The Biden Agenda: What Would Biden Do about Poverty?

He’d be better on fighting the pandemic than Trump has been, but in other areas his policies could limit growth without fighting poverty.

This year of social distancing, mask politics, and Zoom calls has been remarkable from the perspective of anti-poverty policy. At the start of the year, poverty was at an all-time low in the United States. This happy state of affairs was the culmination of the longest expansion in American history, which began less than six months into President Obama’s first term and lasted just over three years into the Trump presidency.

In late March, however, unemployment jumped practically overnight from a 50-year low of 3.5 percent to something approaching 20 percent (an 80-year high). Yet the best evidence indicates that poverty fell, as the unprecedented federal response to the coronavirus emergency doused Americans with cash and other benefits. As the nation moved further from March without those benefits being replenished, poverty crept upward, surpassing the pre-lockdown rate by June. But the average poverty rate from March through September was the same as that from the preceding five months.

As of this writing, FiveThirtyEight projects a big win for Joe Biden on Tuesday—bigger even than President Obama’s victory over Mitt Romney in 2012 in terms of electoral votes. It also gives Democrats a 77-in-100 chance of winning control of the Senate. If both of these predictions prove accurate, Democrats will be in the same position they were in 2009—in control of the presidency and both houses of Congress, with a big mess on their hands. What can we expect in terms of anti-poverty policy should this scenario come to pass?

There are any number of policies that have implications for the extent of hardship in America, but we can divide them into three broad categories. First and foremost, as I have written elsewhere, we have to quash the coronavirus if we want to increase living standards. Can there be any doubt that a President Biden would do a better job in this regard than the current administration?

Biden rightly asserted that “If we don’t beat the virus, we will never get back to full economic strength.” Toward this end, he would greatly expand the availability of testing, attempt to persuade governors to mandate mask-wearing in states without a requirement, employ a fleet of contact-tracing workers, and invest in personal protective equipment and vaccine production and distribution.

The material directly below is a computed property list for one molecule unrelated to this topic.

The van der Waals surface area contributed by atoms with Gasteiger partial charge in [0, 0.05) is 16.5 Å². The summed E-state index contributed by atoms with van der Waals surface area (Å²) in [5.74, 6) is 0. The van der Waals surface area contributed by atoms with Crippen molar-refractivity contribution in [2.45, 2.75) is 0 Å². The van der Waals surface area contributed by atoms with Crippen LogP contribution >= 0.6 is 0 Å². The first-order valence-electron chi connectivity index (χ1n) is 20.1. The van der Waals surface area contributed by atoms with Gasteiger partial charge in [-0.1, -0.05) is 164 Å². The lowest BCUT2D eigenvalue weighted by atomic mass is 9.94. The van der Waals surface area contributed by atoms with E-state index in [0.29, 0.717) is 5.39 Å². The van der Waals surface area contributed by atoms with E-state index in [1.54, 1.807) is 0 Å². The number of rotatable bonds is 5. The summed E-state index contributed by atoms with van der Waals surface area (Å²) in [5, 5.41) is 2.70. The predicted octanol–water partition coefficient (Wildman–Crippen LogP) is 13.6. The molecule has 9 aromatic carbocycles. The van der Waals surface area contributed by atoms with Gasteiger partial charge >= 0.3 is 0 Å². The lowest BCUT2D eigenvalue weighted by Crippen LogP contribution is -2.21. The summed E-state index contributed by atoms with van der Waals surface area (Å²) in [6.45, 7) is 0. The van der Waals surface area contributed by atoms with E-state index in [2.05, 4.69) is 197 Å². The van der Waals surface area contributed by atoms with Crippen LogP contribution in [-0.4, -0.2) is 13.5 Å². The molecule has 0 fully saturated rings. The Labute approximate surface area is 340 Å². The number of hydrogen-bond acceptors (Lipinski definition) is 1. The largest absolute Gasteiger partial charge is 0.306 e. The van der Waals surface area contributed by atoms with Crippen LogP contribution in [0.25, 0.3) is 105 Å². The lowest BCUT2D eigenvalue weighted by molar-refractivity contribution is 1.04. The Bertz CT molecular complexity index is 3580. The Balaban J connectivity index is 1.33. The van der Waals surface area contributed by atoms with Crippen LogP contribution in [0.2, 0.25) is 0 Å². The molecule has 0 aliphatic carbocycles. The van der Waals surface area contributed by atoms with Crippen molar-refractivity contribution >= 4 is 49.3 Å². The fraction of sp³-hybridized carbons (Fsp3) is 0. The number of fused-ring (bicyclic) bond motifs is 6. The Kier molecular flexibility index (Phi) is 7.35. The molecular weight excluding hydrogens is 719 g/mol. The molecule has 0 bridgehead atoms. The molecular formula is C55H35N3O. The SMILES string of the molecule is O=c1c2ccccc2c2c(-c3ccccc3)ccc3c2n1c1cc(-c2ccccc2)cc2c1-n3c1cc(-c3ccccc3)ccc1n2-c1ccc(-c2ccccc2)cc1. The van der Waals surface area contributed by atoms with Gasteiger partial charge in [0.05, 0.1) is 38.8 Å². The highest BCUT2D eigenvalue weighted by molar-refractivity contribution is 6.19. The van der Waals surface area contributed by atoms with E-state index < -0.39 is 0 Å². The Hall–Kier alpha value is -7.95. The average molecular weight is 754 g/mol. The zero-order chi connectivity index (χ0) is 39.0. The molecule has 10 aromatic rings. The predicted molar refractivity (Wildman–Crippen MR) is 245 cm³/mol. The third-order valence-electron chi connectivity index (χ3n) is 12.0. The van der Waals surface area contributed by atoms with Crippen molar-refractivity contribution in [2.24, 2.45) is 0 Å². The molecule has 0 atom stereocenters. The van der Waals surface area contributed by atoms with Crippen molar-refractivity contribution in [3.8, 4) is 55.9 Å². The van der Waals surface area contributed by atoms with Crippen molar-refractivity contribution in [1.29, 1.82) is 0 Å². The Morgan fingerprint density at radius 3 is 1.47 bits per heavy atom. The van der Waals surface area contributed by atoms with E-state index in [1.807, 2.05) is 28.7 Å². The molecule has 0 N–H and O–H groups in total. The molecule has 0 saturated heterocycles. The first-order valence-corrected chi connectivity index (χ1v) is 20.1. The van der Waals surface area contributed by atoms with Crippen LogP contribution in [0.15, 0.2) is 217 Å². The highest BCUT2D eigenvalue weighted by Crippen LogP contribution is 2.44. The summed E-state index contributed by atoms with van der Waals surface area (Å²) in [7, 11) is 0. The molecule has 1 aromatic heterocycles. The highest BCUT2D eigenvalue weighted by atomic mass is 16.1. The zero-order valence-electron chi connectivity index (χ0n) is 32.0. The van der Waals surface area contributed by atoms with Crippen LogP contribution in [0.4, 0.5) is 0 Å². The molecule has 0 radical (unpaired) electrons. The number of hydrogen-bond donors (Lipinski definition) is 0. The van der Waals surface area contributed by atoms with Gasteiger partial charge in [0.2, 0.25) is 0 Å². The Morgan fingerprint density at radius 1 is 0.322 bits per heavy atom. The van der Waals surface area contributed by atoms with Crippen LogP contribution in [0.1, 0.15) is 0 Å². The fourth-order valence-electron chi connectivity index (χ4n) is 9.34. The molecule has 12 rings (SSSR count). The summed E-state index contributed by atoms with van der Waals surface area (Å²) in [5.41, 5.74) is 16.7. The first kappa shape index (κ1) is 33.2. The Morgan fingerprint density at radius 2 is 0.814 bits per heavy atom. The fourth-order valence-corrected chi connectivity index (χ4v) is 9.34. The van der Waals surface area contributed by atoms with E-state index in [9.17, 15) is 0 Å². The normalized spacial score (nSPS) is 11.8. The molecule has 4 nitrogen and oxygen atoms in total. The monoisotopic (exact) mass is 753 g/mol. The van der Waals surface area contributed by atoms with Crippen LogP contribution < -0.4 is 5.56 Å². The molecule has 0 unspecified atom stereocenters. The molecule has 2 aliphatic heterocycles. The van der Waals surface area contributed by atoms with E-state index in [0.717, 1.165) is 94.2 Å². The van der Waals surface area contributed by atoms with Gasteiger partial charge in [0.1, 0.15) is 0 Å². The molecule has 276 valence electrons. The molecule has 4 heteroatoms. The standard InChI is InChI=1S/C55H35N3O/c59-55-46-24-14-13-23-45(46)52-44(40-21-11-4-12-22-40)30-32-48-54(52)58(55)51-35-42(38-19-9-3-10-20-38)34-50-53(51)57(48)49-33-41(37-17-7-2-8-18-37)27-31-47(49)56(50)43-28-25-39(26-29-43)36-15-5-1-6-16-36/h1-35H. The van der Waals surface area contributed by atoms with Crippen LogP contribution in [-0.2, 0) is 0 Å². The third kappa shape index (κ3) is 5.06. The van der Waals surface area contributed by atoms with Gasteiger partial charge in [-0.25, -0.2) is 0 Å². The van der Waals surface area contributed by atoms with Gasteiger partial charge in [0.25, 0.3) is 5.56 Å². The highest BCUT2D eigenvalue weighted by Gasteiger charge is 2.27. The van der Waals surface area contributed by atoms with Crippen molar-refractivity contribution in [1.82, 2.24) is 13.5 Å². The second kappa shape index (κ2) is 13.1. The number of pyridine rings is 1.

There is much to dislike in his plan, which suggests some counterproductive heavy-handedness in the health and safety regulations it would impose on businesses. It would almost surely involve a fair amount of wasteful spending in its proposed “restart package” for small businesses and the aid it would provide to schools and institutions of higher education. Contact tracing may be impractical on the scale Biden envisions. And he has endorsed both the $3 trillion- and $2 trillion versions of the Heroes Act that the House has passed this year to provide relief to households, businesses, schools, states, and localities, which should be pared down considerably.

But the reduced economic activity caused by the pandemic is the primary threat to family budgets, and erring on the side of doing too much would be a welcome change from the coronavirus policy of President Trump.

Promoting strong economic growth is the best way to reduce poverty, and a second set of policies proposed by the Biden-Harris campaign that are not pegged to the pandemic would have implications for growth and its distribution across American families (rather than being explicitly aimed at reducing poverty). Here, one wishes that Democrats would err far more on the side of doing too little—or rather that they would get over their inequality fetish.

Many elements of the Biden agenda, such as his support for protectionist industrial policies, would be expected to slow growth in a misguided attempt to redistribute it.

And then there is his tax policy. Biden would increase the corporate tax rate halfway back to its pre-Trump level. That sounds like sticking it to big business, but since corporations pay for those taxes in part by lowering worker pay, it ends up lowering worker take-home pay, too.